The vibratory member l4 and an armature cooperating with the electromagnet l3 are on opposite sides of the beam l5 and are connected by bolts 2| thus clamping the beam l5 between them. To prevent local stresses being generated in the beam l5 at the edges of the vibratory member l4 and the armature 20 flexible pads 22, bonded to the beam [5 and to backing strips 23, are interposed between the beam [5 and the vibratory member M on the one side and the armature 20 on the other side. The sole purpose of bonding the backing strips I1 and 23 to the flexible pads l6 and 22 is to allow the structure to be disassembled without destroying the bond between the pressure transmitting surfaces and the flexible pads. These backing strips may be omitted and the pads l6 and 22 bonded directly to the adjacent clamping surfaces without loss of operating efficiency.
While rubber or similar materials have been used in similar structures as a spring it is used here in the form of a stress reliever and does not materially contribute to the resiliency of the beam 15 in determining the natural frequency of the vibration. Its chief purpose is to allow the relative longitudinal motion between the beam l5 and the pedestals H and i2 which accompanies a transverse deflection of the mid point of the beam. If such motion were not allowed the beam would be stressed in tension as well as bending as it is deflected and the tension forces would be of such magnitude as to cause slipping between the beam and'the clamps. The provision of the flexible pads l6 accommodates this motion without subjecting the beam to the high tensile stresses.
Figure III shows the beam I5 and the resilient pads I6 and 22 with their backing strips I! and 23 attached thereto. It will be noticed that the flexible pads in their unstressed state are rectangular parallelepipeds while after they are assembled in the machine and stressed they tend to become barrel shaped.
Figure IV shows a metallic beam 24 equippe with flexible pads Mia and 22a and backing strip-s Ila and 23a. This beam may be substituted for the wooden beam l5 in those applications where a large amplitude vibration is not used. A choice of one material in preference to another is dictated by the desired amplitude of vibration, the allowable weight of the structure, and the cost. It has been found in general that selected wood, for a given weight, is stronger than steel and allows a higher amplitude of vibration. With either material, in order to relieve stresses in the resilient beam at its clamping points, it is necessary to use a flexible material and in order to secure reasonable life of the flexible material it is 4 necessary to bond the flexible material to the adjacent surfaces. By so bonding the material the allowable limit on the amplitude of vibration is set by the bending stresses in the resilient beam alone. I
Since, in the prior art constructions without the 1. In apparatus for performing work by vibration employing a tuned vibratory system, a resilient subassembly for the vibratory system consisting of a beam adapted to vibrate transversely to its length, and pads of universally flexible material bonded to the beam and interposed between the beam and its support.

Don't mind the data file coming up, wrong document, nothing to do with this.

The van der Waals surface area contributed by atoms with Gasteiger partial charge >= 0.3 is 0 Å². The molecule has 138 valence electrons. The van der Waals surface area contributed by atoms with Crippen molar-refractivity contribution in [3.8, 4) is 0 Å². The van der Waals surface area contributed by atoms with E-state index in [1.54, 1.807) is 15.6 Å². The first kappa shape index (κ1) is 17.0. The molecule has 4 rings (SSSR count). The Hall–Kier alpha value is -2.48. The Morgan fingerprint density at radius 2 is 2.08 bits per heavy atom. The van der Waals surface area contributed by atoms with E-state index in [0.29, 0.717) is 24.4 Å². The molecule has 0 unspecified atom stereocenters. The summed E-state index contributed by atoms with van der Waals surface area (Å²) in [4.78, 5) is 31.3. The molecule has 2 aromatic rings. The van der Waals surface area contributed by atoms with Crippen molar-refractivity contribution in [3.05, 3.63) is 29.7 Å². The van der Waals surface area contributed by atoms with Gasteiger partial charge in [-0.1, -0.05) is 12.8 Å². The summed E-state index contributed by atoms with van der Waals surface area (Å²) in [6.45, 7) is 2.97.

2. In apparatus for performing work by vibration, in combination, a mass to be vibrated, a frame, a resilient subassembly for supporting the mass from the frame, means for generating vibratory force, the mass and the resilient subassembly forming a resonant vibratory system having a natural frequency substantially equal to the frequency of the vibratory force, the resilient subassembly consisting of a beam and pads of a universally flexible material adhesively bonded to the beam and interposed between the beam and the frame.
3. In apparatus for performing work by vibration, in combination, a mass to be vibrated, a frame, a resilient subassembly cooperating with the mass to form a tuned Vibratory system for supporting the mass from the frame, means for inducing vibration of the mass on the resilient subassembly, the subassembly consisting of a beam adapted to vibrate transversely to its length and pads of resilient material adhesively bonded to the beam and interposed between the beam and the remainder of the vibratory system.
4. In apparatus for performing work by vibration, in combination, a mass to be vibrated, a"
frame, a resilient subassembly supporting the mass from the frame and forming with the mass a vibratory system, means for exciting resonant vibration of the system, the resilient subassembly being adapted to withstand high amplitudes of vibration and consisting of a beam vibrating transversely to its length and pads of universally flexible material bonded to the beam and interposed between the beam and its supports, the pads serving to distribute the forces applied to the beam to prevent localized high intensity stresses without materially altering the resonant frequency of the vibratory system.
5. In apparatus for performing work by vibration employing a tuned vibratory system, in combination, a beam that is vibrated transversely of its length at amplitudes sufficient to destructively heat rubber clamping pads frictionally engaging the beam, and pads of flexible material adhesively bonded to the beam and interposed between the beam and clamps holding the beam, whereby the frictional energy loss and heating of the pads is reduced without reduction in the amplitude of vibration of the beam.
6. In apparatus for performing work by vibration employing a tuned vibratory system, in combination, a beam that is vibrated transversely of its length at amplitudes sufficient to destructively heat rubber clamping pads frictionaliy engaging the beam, and pads of rubber adhesively bonded to the beam and interposed between the beam and clamps holding the beam,
whereby the frictional energy loss and heating of the pads is reduced without reduction in the amplitude of vibration of the beam.
JOHN C. O'CONNOR.
REFERENCES CITED The following references are of record in the 11m of this patent: